Getting out there and getting social is common advice, and of course there’s always an exception to the rule, but for most of you this is going to be a large waste of time.
Why? Because as an introvert, you’re going to gravitate to those people you already know and spend most of the night sitting in a corner talking to them until it’s safe for you to say you’re going home.
You need a different approach.
For you, making friends as an introvert comes down to knowing yourself.
Firstly, you’ll be best suited to having a friend who is another introvert. Otherwise, it’s going to cause issues with expectations.
So don’t even bother looking at the woman surrounded by five others, talking about the party she went to in the weekend. She might be fun, but she’s not a good fit.
Secondly, your time and energy are precious and you see friendships as addition to your life rather than fundamental to it. You want your time to be purposefully spent, and that includes time spent with friends.
The best way to achieve this is to double down: focus first on activities you either have to or want to do, and focus second on finding friends through those activities.
Because how you make friends as an introvert when you’re an adult is by leveraging those things I talked about before – circumstances and environment. Your future friends are people who already share your values and interests so it’s a matter of you putting yourself in the position to encounter them.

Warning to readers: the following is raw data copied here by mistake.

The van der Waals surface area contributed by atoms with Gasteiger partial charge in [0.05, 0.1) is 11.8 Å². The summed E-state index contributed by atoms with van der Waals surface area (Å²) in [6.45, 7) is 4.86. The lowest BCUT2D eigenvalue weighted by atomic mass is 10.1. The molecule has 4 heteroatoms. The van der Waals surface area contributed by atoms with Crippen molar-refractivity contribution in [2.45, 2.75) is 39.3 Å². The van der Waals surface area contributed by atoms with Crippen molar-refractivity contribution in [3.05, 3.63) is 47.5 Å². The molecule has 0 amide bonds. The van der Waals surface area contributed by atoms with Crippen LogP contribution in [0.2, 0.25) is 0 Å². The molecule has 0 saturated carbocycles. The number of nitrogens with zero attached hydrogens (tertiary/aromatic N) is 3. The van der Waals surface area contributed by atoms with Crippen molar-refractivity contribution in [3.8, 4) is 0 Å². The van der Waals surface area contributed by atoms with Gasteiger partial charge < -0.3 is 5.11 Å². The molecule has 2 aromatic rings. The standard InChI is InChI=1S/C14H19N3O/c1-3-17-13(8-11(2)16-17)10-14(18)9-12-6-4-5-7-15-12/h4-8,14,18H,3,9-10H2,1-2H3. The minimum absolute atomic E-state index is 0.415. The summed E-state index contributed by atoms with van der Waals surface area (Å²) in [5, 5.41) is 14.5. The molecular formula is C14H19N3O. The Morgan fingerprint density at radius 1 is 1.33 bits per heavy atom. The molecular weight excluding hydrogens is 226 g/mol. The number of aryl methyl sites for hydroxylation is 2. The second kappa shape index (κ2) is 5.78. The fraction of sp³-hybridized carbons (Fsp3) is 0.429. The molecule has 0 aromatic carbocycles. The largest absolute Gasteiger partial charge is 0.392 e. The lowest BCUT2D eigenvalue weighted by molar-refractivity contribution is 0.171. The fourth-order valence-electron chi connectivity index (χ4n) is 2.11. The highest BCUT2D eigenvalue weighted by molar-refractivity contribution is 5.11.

1. Work is a great place to make friends
Because it has both circumstance and environment in spades, work is the easiest and most obvious place in which to make friends as an introvert.
You can help yourself make friends by doing the following:
- Take the time to get to know people, rather than panic and try to make friends straight away. Working out who those people are who are similar to us isn’t the job of a day or even a week. In addition, people may not be like they first appear, so you want to observe them in a range of situations. You want to avoid making friends with the office gossip, for example, unless you’re comfortable watching everything that comes out of your mouth.
- Eat your food in the shared kitchen space, even though your instinct it to eat at your desk. Don’t worry if you have to sit by yourself to start with. That’s why we have cell phones. People will come sit with you, and when they do, put the phone down and ask them how their day is going.